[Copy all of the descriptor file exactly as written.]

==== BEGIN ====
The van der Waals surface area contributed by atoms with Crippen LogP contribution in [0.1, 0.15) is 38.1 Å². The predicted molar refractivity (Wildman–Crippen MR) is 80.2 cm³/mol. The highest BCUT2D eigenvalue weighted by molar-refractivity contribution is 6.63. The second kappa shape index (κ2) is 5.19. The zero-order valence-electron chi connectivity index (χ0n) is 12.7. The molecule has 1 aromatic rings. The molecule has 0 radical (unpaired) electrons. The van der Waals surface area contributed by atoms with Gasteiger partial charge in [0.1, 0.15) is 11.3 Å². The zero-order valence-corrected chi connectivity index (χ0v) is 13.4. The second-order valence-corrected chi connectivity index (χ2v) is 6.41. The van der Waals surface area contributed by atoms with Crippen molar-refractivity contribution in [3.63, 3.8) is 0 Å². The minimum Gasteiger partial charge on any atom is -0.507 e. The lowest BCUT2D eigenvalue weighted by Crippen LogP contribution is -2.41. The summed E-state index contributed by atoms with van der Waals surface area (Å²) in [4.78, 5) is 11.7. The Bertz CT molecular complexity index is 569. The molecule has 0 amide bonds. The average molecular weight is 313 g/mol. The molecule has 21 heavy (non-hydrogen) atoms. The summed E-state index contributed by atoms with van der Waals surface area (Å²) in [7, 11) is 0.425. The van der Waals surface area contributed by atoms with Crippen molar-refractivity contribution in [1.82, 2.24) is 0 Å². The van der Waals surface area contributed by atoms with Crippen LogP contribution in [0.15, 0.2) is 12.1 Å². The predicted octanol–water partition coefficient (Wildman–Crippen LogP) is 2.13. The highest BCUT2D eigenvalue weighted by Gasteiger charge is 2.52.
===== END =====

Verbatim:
The van der Waals surface area contributed by atoms with Crippen LogP contribution in [0.1, 0.15) is 38.1 Å². The predicted molar refractivity (Wildman–Crippen MR) is 80.2 cm³/mol. The highest BCUT2D eigenvalue weighted by molar-refractivity contribution is 6.63. The second kappa shape index (κ2) is 5.19. The zero-order valence-electron chi connectivity index (χ0n) is 12.7. The molecule has 1 aromatic rings. The molecule has 0 radical (unpaired) electrons. The van der Waals surface area contributed by atoms with Gasteiger partial charge in [0.1, 0.15) is 11.3 Å². The zero-order valence-corrected chi connectivity index (χ0v) is 13.4. The second-order valence-corrected chi connectivity index (χ2v) is 6.41. The van der Waals surface area contributed by atoms with Crippen molar-refractivity contribution in [3.63, 3.8) is 0 Å². The minimum Gasteiger partial charge on any atom is -0.507 e. The lowest BCUT2D eigenvalue weighted by Crippen LogP contribution is -2.41. The summed E-state index contributed by atoms with van der Waals surface area (Å²) in [4.78, 5) is 11.7. The Bertz CT molecular complexity index is 569. The molecule has 0 amide bonds. The average molecular weight is 313 g/mol. The molecule has 21 heavy (non-hydrogen) atoms. The summed E-state index contributed by atoms with van der Waals surface area (Å²) in [7, 11) is 0.425. The van der Waals surface area contributed by atoms with Crippen molar-refractivity contribution in [1.82, 2.24) is 0 Å². The van der Waals surface area contributed by atoms with Crippen LogP contribution in [0.15, 0.2) is 12.1 Å². The predicted octanol–water partition coefficient (Wildman–Crippen LogP) is 2.13. The highest BCUT2D eigenvalue weighted by Gasteiger charge is 2.52.